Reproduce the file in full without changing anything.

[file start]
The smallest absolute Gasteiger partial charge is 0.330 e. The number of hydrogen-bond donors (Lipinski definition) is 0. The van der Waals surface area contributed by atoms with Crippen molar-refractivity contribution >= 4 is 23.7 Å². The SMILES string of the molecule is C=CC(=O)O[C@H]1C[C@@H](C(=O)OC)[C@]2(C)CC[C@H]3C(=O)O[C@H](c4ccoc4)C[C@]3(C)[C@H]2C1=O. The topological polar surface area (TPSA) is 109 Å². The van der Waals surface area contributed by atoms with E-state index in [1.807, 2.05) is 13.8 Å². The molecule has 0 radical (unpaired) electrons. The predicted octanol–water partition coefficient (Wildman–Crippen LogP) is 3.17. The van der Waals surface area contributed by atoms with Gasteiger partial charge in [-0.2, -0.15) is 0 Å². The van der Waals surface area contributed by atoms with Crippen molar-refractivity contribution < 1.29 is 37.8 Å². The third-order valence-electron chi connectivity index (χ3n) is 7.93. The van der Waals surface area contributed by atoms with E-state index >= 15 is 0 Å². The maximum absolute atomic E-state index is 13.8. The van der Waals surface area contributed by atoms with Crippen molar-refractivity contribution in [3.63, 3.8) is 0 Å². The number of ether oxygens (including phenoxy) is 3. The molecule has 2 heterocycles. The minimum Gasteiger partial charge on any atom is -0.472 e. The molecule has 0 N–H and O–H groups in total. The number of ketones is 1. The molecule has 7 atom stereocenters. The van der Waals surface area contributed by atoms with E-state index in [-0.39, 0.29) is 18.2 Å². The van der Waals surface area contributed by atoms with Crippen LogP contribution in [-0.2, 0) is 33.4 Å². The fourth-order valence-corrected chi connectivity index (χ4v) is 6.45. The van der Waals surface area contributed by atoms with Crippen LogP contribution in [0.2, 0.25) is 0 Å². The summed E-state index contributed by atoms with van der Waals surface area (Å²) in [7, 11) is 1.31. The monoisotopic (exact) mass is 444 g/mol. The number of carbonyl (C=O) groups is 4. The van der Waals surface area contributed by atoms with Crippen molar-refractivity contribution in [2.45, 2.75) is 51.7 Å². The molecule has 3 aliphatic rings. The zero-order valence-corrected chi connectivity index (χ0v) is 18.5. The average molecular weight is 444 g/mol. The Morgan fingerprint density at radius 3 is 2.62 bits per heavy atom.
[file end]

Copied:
The smallest absolute Gasteiger partial charge is 0.330 e. The number of hydrogen-bond donors (Lipinski definition) is 0. The van der Waals surface area contributed by atoms with Crippen molar-refractivity contribution >= 4 is 23.7 Å². The SMILES string of the molecule is C=CC(=O)O[C@H]1C[C@@H](C(=O)OC)[C@]2(C)CC[C@H]3C(=O)O[C@H](c4ccoc4)C[C@]3(C)[C@H]2C1=O. The topological polar surface area (TPSA) is 109 Å². The van der Waals surface area contributed by atoms with E-state index in [1.807, 2.05) is 13.8 Å². The molecule has 0 radical (unpaired) electrons. The predicted octanol–water partition coefficient (Wildman–Crippen LogP) is 3.17. The van der Waals surface area contributed by atoms with Gasteiger partial charge in [-0.2, -0.15) is 0 Å². The van der Waals surface area contributed by atoms with Crippen molar-refractivity contribution < 1.29 is 37.8 Å². The third-order valence-electron chi connectivity index (χ3n) is 7.93. The van der Waals surface area contributed by atoms with E-state index >= 15 is 0 Å². The maximum absolute atomic E-state index is 13.8. The van der Waals surface area contributed by atoms with Crippen molar-refractivity contribution in [3.63, 3.8) is 0 Å². The number of ether oxygens (including phenoxy) is 3. The molecule has 2 heterocycles. The minimum Gasteiger partial charge on any atom is -0.472 e. The molecule has 0 N–H and O–H groups in total. The number of ketones is 1. The molecule has 7 atom stereocenters. The van der Waals surface area contributed by atoms with E-state index in [-0.39, 0.29) is 18.2 Å². The van der Waals surface area contributed by atoms with Crippen LogP contribution in [-0.2, 0) is 33.4 Å². The fourth-order valence-corrected chi connectivity index (χ4v) is 6.45. The van der Waals surface area contributed by atoms with Crippen LogP contribution in [0.2, 0.25) is 0 Å². The summed E-state index contributed by atoms with van der Waals surface area (Å²) in [7, 11) is 1.31. The monoisotopic (exact) mass is 444 g/mol. The number of carbonyl (C=O) groups is 4. The van der Waals surface area contributed by atoms with Crippen molar-refractivity contribution in [2.45, 2.75) is 51.7 Å². The molecule has 3 aliphatic rings. The zero-order valence-corrected chi connectivity index (χ0v) is 18.5. The average molecular weight is 444 g/mol. The Morgan fingerprint density at radius 3 is 2.62 bits per heavy atom.